These are the homicide victims of teen killer Kip Kinkel who went on a home and school shooting rampage in Springfield, Oregon in 1998. Kinkel also wounded 24 other students at Thurston High School.
The casket of Ben Walker
Mikael Nickolauson, 17
Bill and Faith Kinkel
Thurston High School shooting: 10 years later
The Oregonian, Saturday, May 30, 1998
A Springfield tribute: Kinkels remembered with joy
The slain couple’s daughter thanks the community for its support
Taking their cue from Kristin Kinkel, who personally and poignantly asked the Springfield community Friday night to celebrate her parents’ lives, students, colleagues and friends remembered the two respected Spanish educators’ engaging and caring personalities.
“Wow,” Kristin Kinkel said, as she stood before a standing-room only crowd in the gynasium in Springfield High School, where her mother, Faith Kinkel, taught since 1990. “I want to thank all of you for joining us tonight for the celebration of the lives of my parents.”
“I use the term ‘celebration of life,’ “ she said, her voice wavering with emotion, forcing her to halt before regaining her composure, “because I believe that’s what they would have wanted. Neither of these exceptional people would have wanted tears of sorrow, but thoughts of joy.”
William P. Kinkel, 59, and Faith M. Kinkel, 57, were shot to death in their home May 20, allegedly killed by their 15-year-old son, Kipland P. Kinkel. Investigators say Kip went on a shooting rampage in Thurston High School’s cafeteria the next day, killing two students and wounding 22 others.
The public memorial service drew more than 1,700 people, including recent and former students of the Kinkels, fellow teachers, school administrators, neighbors and friends. The gym bleachers were packed, and school officials set up chairs on the gym floor to accommodate the crowd.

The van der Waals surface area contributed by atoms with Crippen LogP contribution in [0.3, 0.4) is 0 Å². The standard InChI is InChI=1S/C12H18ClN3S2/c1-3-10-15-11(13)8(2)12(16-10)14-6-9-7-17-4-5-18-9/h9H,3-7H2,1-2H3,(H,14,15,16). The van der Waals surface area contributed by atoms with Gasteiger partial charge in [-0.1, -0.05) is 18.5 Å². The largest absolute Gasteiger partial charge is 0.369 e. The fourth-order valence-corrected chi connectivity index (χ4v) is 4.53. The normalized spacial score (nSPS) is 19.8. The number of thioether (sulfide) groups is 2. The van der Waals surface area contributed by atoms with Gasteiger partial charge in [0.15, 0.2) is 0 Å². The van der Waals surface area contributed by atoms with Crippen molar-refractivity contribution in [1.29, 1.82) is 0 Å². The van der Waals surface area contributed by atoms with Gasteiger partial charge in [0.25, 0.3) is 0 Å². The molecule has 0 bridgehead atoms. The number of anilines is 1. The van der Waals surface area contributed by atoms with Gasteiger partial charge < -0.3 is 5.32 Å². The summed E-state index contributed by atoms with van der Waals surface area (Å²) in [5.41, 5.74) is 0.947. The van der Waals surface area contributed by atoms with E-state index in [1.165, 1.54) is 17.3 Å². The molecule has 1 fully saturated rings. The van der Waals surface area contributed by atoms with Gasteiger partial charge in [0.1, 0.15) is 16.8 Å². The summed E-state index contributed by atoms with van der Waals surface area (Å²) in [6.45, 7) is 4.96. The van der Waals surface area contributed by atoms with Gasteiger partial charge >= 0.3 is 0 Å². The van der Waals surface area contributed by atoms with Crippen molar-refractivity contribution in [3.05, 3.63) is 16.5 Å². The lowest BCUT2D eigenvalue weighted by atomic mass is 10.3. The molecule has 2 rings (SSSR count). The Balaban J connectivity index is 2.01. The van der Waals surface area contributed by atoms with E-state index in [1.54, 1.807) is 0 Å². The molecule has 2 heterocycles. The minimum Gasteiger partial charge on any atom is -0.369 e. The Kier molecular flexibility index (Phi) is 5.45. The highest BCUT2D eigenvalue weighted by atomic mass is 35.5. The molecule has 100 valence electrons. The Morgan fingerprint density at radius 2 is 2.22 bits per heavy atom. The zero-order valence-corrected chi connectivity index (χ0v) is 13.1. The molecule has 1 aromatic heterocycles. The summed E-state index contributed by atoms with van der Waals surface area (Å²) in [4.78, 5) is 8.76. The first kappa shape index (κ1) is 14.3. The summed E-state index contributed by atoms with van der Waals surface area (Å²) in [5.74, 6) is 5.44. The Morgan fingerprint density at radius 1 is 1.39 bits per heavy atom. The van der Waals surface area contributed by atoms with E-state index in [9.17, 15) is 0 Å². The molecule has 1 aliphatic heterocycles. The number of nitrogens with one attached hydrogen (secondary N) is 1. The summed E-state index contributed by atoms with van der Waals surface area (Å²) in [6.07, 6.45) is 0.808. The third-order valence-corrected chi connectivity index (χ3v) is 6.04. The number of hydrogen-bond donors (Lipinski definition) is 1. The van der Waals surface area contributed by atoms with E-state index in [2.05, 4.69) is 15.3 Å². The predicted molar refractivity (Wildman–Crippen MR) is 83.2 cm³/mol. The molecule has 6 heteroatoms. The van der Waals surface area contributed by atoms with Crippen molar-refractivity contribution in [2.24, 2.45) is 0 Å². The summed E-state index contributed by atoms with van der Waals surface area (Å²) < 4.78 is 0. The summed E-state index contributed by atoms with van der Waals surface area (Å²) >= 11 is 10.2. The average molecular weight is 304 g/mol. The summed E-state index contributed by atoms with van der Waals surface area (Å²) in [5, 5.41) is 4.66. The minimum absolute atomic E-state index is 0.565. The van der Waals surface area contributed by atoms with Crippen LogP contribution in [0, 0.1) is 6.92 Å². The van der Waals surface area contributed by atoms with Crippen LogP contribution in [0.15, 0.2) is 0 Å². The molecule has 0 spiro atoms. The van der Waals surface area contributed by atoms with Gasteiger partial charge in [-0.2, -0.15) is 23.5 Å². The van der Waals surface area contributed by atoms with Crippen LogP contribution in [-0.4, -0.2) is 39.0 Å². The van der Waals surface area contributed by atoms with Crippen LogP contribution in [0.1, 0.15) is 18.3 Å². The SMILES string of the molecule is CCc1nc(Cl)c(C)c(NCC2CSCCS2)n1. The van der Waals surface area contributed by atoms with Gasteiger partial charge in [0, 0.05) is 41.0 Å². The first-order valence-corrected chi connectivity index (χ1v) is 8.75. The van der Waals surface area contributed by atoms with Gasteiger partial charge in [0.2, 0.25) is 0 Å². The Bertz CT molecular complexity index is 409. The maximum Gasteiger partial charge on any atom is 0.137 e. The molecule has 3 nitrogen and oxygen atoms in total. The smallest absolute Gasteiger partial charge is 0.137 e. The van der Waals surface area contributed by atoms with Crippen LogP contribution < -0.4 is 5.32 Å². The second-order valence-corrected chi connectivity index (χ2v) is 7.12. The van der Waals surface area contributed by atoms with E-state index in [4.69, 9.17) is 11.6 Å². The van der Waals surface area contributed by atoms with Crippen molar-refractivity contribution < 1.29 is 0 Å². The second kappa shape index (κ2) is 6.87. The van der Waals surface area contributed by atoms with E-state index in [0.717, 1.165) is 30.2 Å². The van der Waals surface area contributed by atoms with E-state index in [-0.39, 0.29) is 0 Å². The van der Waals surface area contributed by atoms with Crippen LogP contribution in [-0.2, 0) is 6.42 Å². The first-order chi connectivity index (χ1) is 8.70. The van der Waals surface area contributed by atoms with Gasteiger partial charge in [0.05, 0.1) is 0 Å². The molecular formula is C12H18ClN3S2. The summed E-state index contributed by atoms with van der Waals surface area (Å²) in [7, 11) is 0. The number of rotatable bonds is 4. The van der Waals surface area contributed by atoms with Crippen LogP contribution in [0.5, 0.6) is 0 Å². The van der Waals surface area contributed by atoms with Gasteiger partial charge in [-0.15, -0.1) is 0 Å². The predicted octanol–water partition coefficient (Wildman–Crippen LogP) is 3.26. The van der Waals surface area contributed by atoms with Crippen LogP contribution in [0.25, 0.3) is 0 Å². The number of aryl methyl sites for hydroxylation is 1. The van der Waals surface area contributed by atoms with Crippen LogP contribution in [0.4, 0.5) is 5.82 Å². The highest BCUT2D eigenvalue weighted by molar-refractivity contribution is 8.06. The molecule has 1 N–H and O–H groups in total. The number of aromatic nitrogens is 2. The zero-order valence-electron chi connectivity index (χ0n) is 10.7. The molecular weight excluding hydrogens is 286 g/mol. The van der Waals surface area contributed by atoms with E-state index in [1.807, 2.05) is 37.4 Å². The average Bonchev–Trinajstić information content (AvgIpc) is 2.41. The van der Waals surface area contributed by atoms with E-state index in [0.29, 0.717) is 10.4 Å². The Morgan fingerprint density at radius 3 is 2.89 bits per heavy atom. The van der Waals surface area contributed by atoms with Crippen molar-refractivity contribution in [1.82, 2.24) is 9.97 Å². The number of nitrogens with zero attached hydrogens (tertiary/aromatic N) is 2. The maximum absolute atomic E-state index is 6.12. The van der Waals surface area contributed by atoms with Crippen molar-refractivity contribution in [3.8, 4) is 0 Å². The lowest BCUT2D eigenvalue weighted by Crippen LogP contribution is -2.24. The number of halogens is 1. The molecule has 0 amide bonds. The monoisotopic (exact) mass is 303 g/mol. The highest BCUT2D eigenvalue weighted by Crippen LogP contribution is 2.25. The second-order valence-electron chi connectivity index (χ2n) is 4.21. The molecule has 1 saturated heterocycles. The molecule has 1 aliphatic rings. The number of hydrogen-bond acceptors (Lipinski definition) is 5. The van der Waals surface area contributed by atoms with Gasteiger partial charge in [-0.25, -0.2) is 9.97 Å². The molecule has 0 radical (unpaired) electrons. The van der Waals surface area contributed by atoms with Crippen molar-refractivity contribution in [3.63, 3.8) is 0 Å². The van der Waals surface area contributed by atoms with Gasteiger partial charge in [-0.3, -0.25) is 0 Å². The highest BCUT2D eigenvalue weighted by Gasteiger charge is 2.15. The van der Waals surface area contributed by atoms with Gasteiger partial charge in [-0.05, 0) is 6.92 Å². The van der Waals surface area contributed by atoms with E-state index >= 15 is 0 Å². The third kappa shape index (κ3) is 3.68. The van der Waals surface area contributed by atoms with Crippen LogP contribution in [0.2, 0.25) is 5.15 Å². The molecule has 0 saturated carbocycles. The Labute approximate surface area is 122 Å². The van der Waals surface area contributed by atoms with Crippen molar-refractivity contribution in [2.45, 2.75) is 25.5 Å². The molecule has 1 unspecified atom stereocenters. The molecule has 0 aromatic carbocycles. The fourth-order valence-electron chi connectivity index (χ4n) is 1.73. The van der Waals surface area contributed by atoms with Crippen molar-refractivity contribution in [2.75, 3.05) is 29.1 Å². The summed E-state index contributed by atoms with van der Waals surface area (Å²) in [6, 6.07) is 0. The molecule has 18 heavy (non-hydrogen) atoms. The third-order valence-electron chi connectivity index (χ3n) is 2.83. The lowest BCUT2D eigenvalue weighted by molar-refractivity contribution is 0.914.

The service demonstrated how the Kinkels touched members of the community — through Spanish-themed musical and choir performances, a school video showing Faith Kinkel energetically interacting with her students in class, a home video of the couple on family hiking and ski trips, and personal accounts offered by students and teachers of how each of the Kinkels influenced their lives.
Faith Kinkel began teaching at Springfield High School in 1990. William Kinkel most recently worked as a part-time Spanish instructor at Lane Community College. He taught Spanish at Thurston High School from 1964 to 1991 and at Thurston Middle School from 1961 to 1964.
As Kristin alternately laughed, smiled and buried her face in tissues, friends, colleagues and former students took their turns at microphones to share memories of the Kinkels and words of admiration for the couple. “Bill and Faith didn’t love life,” said one. “They pursued it with gusto.”
A former student, now a teacher, shared Bill Kinkel’s motto: “One must improvise like a lightning bug.” A colleague of Faith Kinkel shared the image of her, arms loaded with books, headed out into a driving rain — without an umbrella — to stand on the sidelines of Kip’s football game with her husband. “They watched Kip’s games the entire time,” she said, “even though Kip only played three minutes.”
Family friends directed their words to Kristin, telling her of her parents’ pride in her, and reassuring her of their love for Kip.
“It was nobody’s fault what happened here,” said a woman who knew the family through Kip’s martial arts lessons. “I hope you know that, Kristin. We’re not here tonight to point fingers. We’re accepting this tragedy for what it is.”
The Kinkels were remembered for their unwavering encouragement of their students, their ability to make Spanish classes fun and their willingness to give up their personal time to provide extra help to students.
Springfield High School Principal Gene Heinle read a letter that his staff wrote the day after the Kinkels’ bodies were discovered. The letter told of the school’s deep respect and affection for Faith Kinkel, who will be remembered as a loving, generous human being, and a teacher who demonstrated an enormous commitment to children and cultural harmony.